5 top tips for finding happiness in the law

by Jul 22, 2019

My name is Jessie Porteus and I am a happy lawtrepreneur!

Last year I started my own legal training business called The Learned Crew (TLC for short), which aims to prepare the next generation of lawyers for the real world of law in an ever-changing legal industry, and to bridge the gap between the theory and practice of law. I could not be happier striking the balance between my love of law, business and education, while still being able to work as an in-house lawyer at an ASX100 company here in Sydney.

I come from a family of teachers (on both sides of the family) so before I wanted to become a lawyer, I wanted to become a teacher. It is in the genes I think! When I left law school I missed education and tutoring other law students so much that I started a blog to share my study tips with others (which was also a therapeutic exercise for me to get everything written down, and to help other law students so they weren’t struggling or stressed). I didn’t mind if no-one read it. I never marketed the blog but it got nearly 75,000 hits – which is why I thought there was a need out there to share insights. Fast forward 7 years and I finally pursued this as a real business!

Here are my top 5 tips for finding happiness in the law (or any career for that matter!)

1. Do what your 6-year-old self always wanted to do.

As a child I used to play a game I called ‘schools’, when I played the teacher and I made my younger sister play what could only be described as a roaming cast member of different kids in the class. I balanced my childhood teaching ‘career’ with running clubs with my cousins (which included many theatrical and dance productions and a booming sticker-making business with clients including my grandparents), and a hobby of recording self-help tapes. Yes, it has provided endless mockery from my family members to this day. Thank goodness cassette players are hard to come by these days…

What I am trying to say is, at 6 years old I already knew that I loved to help, teach others, and run the show. Now I realise that that is my purpose, so here I am living that every day! Transport yourself back to your childhood – is there something your younger self is trying to tell you now?

2. Say yes to opportunities.

 When I look back on my career and childhood, it all makes perfect sense and it looks I planned it all logically to reach this point. But at the time, I just said yes to all of the opportunities as they arose (even those that seemed odd to others), learnt as much as I could, and made my own path. I also asked for what I want. If you don’t ask, you don’t know. The worse anyone can say is no!

3. Surround yourself with great people.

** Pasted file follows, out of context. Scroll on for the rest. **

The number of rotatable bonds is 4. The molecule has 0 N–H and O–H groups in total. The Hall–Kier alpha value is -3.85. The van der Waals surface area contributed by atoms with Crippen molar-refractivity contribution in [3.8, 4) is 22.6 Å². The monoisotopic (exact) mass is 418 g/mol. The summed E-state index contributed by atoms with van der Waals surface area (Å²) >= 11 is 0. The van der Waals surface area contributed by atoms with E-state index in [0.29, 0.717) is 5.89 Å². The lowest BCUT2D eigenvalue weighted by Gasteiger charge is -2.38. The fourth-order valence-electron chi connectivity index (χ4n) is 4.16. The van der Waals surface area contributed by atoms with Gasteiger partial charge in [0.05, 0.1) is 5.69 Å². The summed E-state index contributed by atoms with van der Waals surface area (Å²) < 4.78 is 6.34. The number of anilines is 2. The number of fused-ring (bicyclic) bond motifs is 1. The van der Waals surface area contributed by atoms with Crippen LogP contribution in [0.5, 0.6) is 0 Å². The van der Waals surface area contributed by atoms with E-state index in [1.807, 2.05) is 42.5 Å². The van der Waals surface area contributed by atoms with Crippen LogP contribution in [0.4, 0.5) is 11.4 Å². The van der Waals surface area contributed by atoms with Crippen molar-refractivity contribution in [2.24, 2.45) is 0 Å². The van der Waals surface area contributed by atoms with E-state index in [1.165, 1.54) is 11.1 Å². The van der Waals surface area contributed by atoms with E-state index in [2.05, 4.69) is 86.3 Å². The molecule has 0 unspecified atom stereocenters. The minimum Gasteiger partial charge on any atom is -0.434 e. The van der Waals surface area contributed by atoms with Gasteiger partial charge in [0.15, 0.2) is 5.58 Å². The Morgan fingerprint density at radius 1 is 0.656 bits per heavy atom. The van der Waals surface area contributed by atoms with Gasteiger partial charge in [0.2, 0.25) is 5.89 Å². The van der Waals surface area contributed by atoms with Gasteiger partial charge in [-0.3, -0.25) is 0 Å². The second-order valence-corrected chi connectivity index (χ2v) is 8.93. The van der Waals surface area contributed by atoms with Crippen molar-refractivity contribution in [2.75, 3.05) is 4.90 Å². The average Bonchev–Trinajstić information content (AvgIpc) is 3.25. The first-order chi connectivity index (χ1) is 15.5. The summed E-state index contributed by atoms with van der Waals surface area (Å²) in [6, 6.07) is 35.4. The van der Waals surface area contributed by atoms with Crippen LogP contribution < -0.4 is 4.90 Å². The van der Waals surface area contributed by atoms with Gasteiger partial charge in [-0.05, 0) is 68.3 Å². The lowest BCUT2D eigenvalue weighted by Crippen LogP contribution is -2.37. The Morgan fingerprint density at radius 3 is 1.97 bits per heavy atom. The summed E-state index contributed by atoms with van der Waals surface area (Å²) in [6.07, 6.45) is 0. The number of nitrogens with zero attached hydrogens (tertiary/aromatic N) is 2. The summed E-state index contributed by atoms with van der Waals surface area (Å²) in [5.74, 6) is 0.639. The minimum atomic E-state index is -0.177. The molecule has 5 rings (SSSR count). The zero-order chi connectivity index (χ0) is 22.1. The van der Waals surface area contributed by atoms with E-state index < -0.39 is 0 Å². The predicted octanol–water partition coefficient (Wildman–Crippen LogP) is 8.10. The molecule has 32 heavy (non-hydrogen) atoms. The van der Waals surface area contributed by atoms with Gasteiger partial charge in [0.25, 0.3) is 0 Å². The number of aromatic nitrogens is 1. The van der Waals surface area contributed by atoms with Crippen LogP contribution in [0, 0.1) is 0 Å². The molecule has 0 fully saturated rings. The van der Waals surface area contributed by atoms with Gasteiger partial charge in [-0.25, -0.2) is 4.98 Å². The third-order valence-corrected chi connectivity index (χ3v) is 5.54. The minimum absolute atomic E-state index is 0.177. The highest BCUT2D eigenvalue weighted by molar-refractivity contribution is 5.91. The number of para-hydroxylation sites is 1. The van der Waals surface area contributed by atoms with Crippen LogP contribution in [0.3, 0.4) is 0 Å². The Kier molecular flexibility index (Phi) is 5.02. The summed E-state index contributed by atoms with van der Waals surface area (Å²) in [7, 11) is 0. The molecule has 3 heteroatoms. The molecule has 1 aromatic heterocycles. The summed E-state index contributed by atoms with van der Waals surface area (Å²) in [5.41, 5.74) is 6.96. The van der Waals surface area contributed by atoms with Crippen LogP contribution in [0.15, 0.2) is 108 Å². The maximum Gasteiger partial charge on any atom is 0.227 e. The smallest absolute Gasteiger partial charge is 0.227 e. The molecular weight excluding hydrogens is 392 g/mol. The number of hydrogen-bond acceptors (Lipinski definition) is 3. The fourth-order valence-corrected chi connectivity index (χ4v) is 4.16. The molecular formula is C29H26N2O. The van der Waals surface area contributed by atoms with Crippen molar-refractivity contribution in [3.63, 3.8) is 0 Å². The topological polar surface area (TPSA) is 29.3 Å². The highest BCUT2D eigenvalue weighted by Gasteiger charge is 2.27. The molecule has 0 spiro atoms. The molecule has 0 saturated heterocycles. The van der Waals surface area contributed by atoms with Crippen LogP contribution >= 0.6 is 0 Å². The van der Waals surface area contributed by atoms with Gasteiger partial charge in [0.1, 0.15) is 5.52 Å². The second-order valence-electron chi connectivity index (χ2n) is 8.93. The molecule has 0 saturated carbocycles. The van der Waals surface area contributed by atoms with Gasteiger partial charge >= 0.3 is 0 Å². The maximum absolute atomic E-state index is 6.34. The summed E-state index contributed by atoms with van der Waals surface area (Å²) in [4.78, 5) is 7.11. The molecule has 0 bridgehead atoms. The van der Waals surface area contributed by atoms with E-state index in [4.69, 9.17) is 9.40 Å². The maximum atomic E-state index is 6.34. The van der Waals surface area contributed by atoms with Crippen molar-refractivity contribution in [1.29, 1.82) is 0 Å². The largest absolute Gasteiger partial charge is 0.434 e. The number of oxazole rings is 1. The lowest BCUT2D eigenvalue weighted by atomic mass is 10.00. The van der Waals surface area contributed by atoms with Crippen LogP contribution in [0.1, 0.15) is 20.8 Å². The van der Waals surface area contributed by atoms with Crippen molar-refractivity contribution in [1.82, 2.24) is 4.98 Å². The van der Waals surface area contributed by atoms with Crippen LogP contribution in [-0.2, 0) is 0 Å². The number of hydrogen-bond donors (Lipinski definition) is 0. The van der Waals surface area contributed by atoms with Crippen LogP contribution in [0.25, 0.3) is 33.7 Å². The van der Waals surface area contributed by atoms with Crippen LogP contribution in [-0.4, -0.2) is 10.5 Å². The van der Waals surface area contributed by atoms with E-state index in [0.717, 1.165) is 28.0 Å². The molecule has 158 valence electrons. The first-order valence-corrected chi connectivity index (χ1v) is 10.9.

I have been overwhelmed by the generosity of my employers, colleagues, and legal network, and of course my husband, friends and family while I’ve been setting up my business. When I told my employer and legal team that I would like to start my own business as well as working part-time as a lawyer, the first words that came out of their mouths were “How can we help?” Absolutely amazing. I am so lucky!

I am also a big advocate for mentors – both having one and being one, as you learn so much from the experience on both sides. The legal profession can be challenging but if you have someone you can go to that you trust to speak about your career (or just about anything), this can make the world of difference.

Networking is absolutely key to all of this too (but that is a whole other blog post!)

4. Know your strengths and passions.

 If you play to your strengths and passions, you know who you are, you enjoy what you do and generally perform better at your job.

I did the online Clifton strengths assessment a few years ago and it was really eye opening to receive a report setting out my strengths and personality preferences. If you don’t want to pay for an assessment though, simply ask someone who is really close to you and they should be able to tell you what your strengths are. Knowing this leads to better self-awareness and can also help you create a stand-out CV!

Passions make you happy. With some great work being done on happiness in the legal profession at the moment (such as by the incredible Clarissa Rayward), it is great to see this being embraced. I don’t know how I’m going to throw my passion for dance into my business but I’m working on it…

5. Take calculated risks.

 It is really true that outside of your comfort zone is where the magic happens! But make sure you have a clear plan and strategy to make it work.

Keep an eye on the blog over the coming weeks to learn more about Jessie’s business, The Learned Crew, and hear from the UTS students who are taking advantage of the program to make their career dreams a reality.


Featured image courtesy of Unsplash

Jessie Porteus

Jessie Porteus

Founder of The Learned Crew

Jessie has accumulated a rare combination of legal experiences during her career, which has allowed her to create a bit of a ‘one-woman panel’ resume. During law school, she worked in criminal prosecution, a community legal centre, and at a top tier law firm as a summer clerk, and tutored and mentored many law students during that time too.

Since graduating law in 2011 with first class honours, she has worked in almost every type of legal career you can do, including private practice, in-house, community legal centres, and the court. Jessie has won numerous legal awards, including the Lawyers Weekly 30 Under 30 awards in 2016, and has been listed on the 2019 Legal500 Rising Stars List.

You can follow The Learned Crew (@thelearnedcrew) on Instagram, Facebook and LinkedIn, and check out the website TheLearnedCrew.com for blogs, e-books, online courses and more.